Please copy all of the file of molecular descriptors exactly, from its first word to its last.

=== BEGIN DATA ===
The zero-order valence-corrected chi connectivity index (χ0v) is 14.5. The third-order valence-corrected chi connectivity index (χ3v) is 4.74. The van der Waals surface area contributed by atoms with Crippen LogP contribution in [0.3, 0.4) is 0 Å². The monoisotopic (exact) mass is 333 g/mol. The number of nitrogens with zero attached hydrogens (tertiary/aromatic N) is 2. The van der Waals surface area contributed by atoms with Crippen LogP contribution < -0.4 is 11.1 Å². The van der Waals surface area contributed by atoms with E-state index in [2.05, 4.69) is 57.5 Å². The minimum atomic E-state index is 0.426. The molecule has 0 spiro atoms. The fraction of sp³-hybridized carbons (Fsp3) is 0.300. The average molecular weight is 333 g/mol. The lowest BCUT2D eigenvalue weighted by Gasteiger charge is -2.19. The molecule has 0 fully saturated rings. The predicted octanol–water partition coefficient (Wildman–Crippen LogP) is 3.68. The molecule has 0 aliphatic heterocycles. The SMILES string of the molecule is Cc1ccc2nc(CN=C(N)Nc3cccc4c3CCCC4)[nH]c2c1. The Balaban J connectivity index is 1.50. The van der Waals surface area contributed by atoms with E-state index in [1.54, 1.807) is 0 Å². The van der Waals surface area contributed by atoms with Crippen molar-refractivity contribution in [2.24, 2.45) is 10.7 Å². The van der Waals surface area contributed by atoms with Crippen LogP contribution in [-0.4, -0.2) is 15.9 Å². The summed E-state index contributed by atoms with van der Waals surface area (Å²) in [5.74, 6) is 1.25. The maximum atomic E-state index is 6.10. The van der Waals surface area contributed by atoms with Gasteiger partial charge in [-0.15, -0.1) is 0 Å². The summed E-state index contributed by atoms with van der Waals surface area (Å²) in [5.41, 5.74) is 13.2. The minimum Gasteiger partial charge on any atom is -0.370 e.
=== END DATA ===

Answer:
The zero-order valence-corrected chi connectivity index (χ0v) is 14.5. The third-order valence-corrected chi connectivity index (χ3v) is 4.74. The van der Waals surface area contributed by atoms with Crippen LogP contribution in [0.3, 0.4) is 0 Å². The monoisotopic (exact) mass is 333 g/mol. The number of nitrogens with zero attached hydrogens (tertiary/aromatic N) is 2. The van der Waals surface area contributed by atoms with Crippen LogP contribution < -0.4 is 11.1 Å². The van der Waals surface area contributed by atoms with E-state index in [2.05, 4.69) is 57.5 Å². The minimum atomic E-state index is 0.426. The molecule has 0 spiro atoms. The fraction of sp³-hybridized carbons (Fsp3) is 0.300. The average molecular weight is 333 g/mol. The lowest BCUT2D eigenvalue weighted by Gasteiger charge is -2.19. The molecule has 0 fully saturated rings. The predicted octanol–water partition coefficient (Wildman–Crippen LogP) is 3.68. The molecule has 0 aliphatic heterocycles. The SMILES string of the molecule is Cc1ccc2nc(CN=C(N)Nc3cccc4c3CCCC4)[nH]c2c1. The Balaban J connectivity index is 1.50. The van der Waals surface area contributed by atoms with E-state index in [1.54, 1.807) is 0 Å². The van der Waals surface area contributed by atoms with Crippen molar-refractivity contribution in [2.24, 2.45) is 10.7 Å². The van der Waals surface area contributed by atoms with Crippen LogP contribution in [-0.4, -0.2) is 15.9 Å². The summed E-state index contributed by atoms with van der Waals surface area (Å²) in [5.74, 6) is 1.25. The maximum atomic E-state index is 6.10. The van der Waals surface area contributed by atoms with Gasteiger partial charge in [-0.15, -0.1) is 0 Å². The summed E-state index contributed by atoms with van der Waals surface area (Å²) in [5.41, 5.74) is 13.2. The minimum Gasteiger partial charge on any atom is -0.370 e.